quitination-defective FANCD2 K561R mutant also fail to
form FAN1 foci (Figure 6B). We next asked if FAN1 is required
for FANCD2 monoubiquitination. Cells transfected with four
different siRNAs against FAN1 were treated with MMC. FANCD2
in these cells was ubiquitinated to the same extent as in cells
treated with siRNAs against luciferase (Figure 6C). We conclude
the crosslink sensitivity of FA-defective cells is in part due to
a failure to recruit FAN1 to sites of DNA damage.
FAN1 Interacts with FANCD2
The dependence of FAN1 foci formation on the presence of
monoubiquitinated FANCD2 raised a possibility that FANCD2
and FAN1 interact. The chromatin fraction from cells expressing
GFP-FAN1 were subjected to immunoprecipitation with anti-
FANCD2 antibodies. GFP-FAN1 strongly coimmunoprecipitated
with FANCD2 (Figure 6D).Therefore, FAN1 and FANCD2 interact
Figure 3. FAN1 Associates with Mismatch Repair Proteins
(A) HA-FAN1 was expressed in 293 TREX cells using an inducible retroviral system and cell extracts were subjected to immunoprecipitation and LC-MS/MS as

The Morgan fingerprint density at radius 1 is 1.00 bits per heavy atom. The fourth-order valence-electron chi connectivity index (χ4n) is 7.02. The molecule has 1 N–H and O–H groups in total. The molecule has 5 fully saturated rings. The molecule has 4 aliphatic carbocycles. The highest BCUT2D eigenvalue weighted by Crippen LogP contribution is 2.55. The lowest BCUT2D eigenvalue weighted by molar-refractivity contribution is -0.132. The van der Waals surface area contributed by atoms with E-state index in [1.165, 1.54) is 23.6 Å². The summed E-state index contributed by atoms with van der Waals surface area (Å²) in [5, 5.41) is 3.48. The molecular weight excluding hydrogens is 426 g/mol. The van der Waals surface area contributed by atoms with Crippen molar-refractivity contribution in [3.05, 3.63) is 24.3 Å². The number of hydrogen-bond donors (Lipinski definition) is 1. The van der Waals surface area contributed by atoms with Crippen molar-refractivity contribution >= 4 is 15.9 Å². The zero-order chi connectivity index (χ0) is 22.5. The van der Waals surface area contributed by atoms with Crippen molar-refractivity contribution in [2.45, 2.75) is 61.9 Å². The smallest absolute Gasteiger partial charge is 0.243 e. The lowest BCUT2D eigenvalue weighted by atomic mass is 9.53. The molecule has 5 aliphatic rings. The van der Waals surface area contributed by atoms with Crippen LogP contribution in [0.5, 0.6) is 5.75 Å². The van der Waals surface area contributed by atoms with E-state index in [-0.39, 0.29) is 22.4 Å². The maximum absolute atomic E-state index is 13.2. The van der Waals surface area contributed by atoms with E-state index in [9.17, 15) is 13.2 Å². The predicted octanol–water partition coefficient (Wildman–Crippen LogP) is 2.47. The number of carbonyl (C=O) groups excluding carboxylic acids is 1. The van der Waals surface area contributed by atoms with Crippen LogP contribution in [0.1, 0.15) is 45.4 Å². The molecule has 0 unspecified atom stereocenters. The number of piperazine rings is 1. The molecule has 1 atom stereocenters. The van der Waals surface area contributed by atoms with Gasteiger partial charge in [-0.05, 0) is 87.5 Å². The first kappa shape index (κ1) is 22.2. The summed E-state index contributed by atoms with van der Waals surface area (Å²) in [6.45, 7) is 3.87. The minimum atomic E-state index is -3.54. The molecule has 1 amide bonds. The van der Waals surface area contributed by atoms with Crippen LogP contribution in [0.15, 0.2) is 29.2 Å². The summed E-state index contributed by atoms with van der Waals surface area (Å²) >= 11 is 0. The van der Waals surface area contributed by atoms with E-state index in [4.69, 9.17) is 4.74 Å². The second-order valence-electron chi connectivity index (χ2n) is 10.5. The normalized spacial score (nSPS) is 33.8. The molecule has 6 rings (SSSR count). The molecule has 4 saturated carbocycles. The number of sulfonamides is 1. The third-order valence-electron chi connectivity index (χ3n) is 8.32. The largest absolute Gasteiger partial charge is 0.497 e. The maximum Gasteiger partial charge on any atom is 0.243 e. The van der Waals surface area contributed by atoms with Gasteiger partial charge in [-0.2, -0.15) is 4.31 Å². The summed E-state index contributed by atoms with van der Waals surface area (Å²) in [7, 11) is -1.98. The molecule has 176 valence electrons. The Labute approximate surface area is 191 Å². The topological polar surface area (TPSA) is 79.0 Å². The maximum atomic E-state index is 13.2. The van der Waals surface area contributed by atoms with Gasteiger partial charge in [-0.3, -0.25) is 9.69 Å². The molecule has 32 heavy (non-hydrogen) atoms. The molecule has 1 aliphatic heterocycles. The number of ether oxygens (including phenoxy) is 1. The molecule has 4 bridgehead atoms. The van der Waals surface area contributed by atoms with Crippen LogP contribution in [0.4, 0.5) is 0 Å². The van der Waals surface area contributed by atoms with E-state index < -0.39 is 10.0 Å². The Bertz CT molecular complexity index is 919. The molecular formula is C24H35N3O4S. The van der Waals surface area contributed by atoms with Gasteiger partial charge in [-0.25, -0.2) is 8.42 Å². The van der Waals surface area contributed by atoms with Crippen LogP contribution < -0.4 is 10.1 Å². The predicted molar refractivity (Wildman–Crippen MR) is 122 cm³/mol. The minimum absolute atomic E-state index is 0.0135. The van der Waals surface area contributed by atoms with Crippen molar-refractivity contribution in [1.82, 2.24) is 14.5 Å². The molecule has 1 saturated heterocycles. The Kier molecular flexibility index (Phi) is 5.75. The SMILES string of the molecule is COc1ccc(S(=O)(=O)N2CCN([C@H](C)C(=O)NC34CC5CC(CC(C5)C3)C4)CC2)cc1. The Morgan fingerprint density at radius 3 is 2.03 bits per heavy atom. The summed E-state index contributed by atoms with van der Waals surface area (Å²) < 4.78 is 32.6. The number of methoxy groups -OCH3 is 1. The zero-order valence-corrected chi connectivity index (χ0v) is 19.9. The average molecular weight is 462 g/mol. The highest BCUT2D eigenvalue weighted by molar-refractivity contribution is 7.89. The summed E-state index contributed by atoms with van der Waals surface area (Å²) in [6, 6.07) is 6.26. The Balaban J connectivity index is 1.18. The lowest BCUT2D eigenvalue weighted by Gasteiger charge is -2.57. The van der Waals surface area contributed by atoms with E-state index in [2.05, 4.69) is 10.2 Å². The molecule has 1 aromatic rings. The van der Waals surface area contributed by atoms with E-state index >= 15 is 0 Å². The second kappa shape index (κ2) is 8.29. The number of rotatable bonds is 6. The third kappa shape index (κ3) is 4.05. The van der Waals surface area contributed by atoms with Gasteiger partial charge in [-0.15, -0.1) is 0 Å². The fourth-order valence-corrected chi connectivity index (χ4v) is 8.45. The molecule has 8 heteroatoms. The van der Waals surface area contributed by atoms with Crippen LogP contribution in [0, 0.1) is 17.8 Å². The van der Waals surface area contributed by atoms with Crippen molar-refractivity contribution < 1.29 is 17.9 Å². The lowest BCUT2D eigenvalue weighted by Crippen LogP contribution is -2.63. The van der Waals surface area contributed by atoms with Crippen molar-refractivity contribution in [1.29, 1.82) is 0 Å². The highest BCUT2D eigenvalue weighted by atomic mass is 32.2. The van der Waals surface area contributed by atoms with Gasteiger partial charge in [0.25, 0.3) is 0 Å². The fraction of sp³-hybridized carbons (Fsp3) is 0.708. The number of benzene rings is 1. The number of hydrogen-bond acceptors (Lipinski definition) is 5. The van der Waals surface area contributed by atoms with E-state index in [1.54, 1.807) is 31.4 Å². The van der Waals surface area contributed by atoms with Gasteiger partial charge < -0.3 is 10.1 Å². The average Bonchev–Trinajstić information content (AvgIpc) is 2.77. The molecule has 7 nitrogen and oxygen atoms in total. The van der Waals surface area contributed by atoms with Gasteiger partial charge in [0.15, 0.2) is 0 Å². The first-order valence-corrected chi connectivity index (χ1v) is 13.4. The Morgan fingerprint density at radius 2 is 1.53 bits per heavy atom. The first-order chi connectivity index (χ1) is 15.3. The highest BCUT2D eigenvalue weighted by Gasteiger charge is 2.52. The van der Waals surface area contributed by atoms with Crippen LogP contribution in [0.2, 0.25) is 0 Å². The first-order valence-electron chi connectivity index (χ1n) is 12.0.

described inthe ExperimentalProcedures.High-confidence candidate-interacting proteinsare shown as determined usingCompPASS to derive normalized WD
score for individual proteins in the immune complex. TSC, total spectral count. This experiment was done in duplicate, and average values are reported. In both
experiments all listed proteins were identified.
(B)Cellextractsof293TREXcells expressing HA-FAN1weresubjected toimmunoprecipitationusingtheindicated antibodies. HA-FAN1wasidentifiedbyimmu-
noblotting with an anti-HA antibody. IN represents 5% input.
(C) Cellextractsof 293TREX cells expressing HA-FAN1weresubjected toimmunoprecipitationusing ananti-HAantibody, andimmunoprecipitateswere probed
with the indicated antibodies. HC, heavy chain of the antibody used in the immunoprecipitation.
(D) Endogenous FAN1 was immunoprecipitated (± antigenic peptide) from HeLa cells with or without FAN1 depletion using two separate shRNAs and immuno-
blotted for FAN1 and MLH1. shRNAs #1–739 and shRNA #2–600. Note that the FAN1 antibody does not recognize endogenous protein in straight western, only
(E) MMC and camptotecin sensitivity caused by depletion of FAN1 are not dependent on MLH1 or MSH3. MCA in HCT116 cells transfected with the indicated
siRNAs. Error bars represent the standard deviation (SD) across three technical replicates.
The FAN1 Nuclease Functions in Crosslink Repair
40 Molecular Cell 39, 36–47, July 9, 2010 ª2010 Elsevier Inc.
FAN1 Has an Endonuclease and 50Exonuclease Activity
FAN1 contains a conserved nuclease domain. To assess its
well as a nicked substrate (Figure 7A, lane 17). The second
nicked substrate (Figure 7A, lane 20). The endonuclease activity
on the 50FLAP substrate was seen on the top strand at the junc-